Flat foot

RISE OF THE FOOT­SOL­DIER Di­rected by Ju­lian Gil­bey. Star­ring Ricci Harnett, Roland Manookian, Terry Stone, Craig Fair­brass, Billy Murray, Ian Virgo 18 cert, Cineworld/ Vue, Dublin, 118 min

The Irish Times - Friday - The Ticket - - Reviews Film - MICHAEL DWYER

THE web­site for Rise of the Foot­sol­dier opens on a mock street sign car­ry­ing the ti­tle and splat­tered with blood. The rise de­picted is that of Carl­ton Leach (Ricci Harnett) from vi­cious Lon­don soc­cer hooli­gan in the mid-1970s to dan­ger­ous drug dealer in the 1990s. Here is a pro­tag­o­nist who rel­ishes con­fronta­tion, so much so that on his wed­ding day he proudly draw at­ten­tions to his fa­cial bruises from a fight the night be­fore.

The film is “based on a true story”, we are told, and Leach was an ad­viser on the pro­duc­tion. To his credit, he al­lows it to show him warts and all, so to speak, as a sadis­tic gang­ster de­void of any moral com­pass. Or maybe he is as proud of that as he was of his wed­ding-day bruises.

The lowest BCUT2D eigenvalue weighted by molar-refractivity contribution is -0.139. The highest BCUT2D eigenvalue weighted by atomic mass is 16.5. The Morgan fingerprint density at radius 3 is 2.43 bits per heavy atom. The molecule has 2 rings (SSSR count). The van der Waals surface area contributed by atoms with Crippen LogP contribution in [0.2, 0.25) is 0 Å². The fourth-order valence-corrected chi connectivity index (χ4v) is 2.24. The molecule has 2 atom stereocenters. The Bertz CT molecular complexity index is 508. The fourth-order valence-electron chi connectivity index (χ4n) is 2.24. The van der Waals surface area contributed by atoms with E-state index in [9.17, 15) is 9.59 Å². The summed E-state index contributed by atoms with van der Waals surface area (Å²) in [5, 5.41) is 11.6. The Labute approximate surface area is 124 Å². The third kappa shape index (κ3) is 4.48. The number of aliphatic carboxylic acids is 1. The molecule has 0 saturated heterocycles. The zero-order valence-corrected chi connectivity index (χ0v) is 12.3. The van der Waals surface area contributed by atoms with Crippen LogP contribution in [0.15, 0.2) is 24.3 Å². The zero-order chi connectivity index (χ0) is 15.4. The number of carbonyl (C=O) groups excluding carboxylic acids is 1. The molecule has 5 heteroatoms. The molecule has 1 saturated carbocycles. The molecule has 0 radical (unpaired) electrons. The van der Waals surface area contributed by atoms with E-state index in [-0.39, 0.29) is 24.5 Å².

Ju­lian Gil­bey, the 31-year-old di­rec­tor, re­ceived a Bafta nom­i­na­tion this year as most promis­ing new­comer for an­other crime movie, Rollin’ With the Nines, briefly re­leased here last year. A great-grand­son of Nigel Bruce, who played Dr Wat­son in the 1940s Sher­lock Holmes films, Gil­bey scripted the new film with his younger brother William.

They over­reach them­selves by aiming for a crime epic in the style of Good­Fel­las, and later there is a pe­cu­liar shift away from the prin­ci­pal char­ac­ter to con­cen­trate on the “Range Rover mur­ders” of three English drug deal­ers in 1995, al­ready the sub­ject of Es­sex Boys (2000).

The cast­ing is as­tute, and Gil­bey demon­strates flair for stag­ing con­vinc­ing ac­tion se­quences on a low bud­get – so con­vinc­ing that the fre­quent vi­o­lence is star­tlingly graphic in a film pop­u­lated by re­pel­lent char­ac­ters and lit­tered with ex­ple­tives.

Newspapers in English

Newspapers from Ireland

© PressReader. All rights reserved.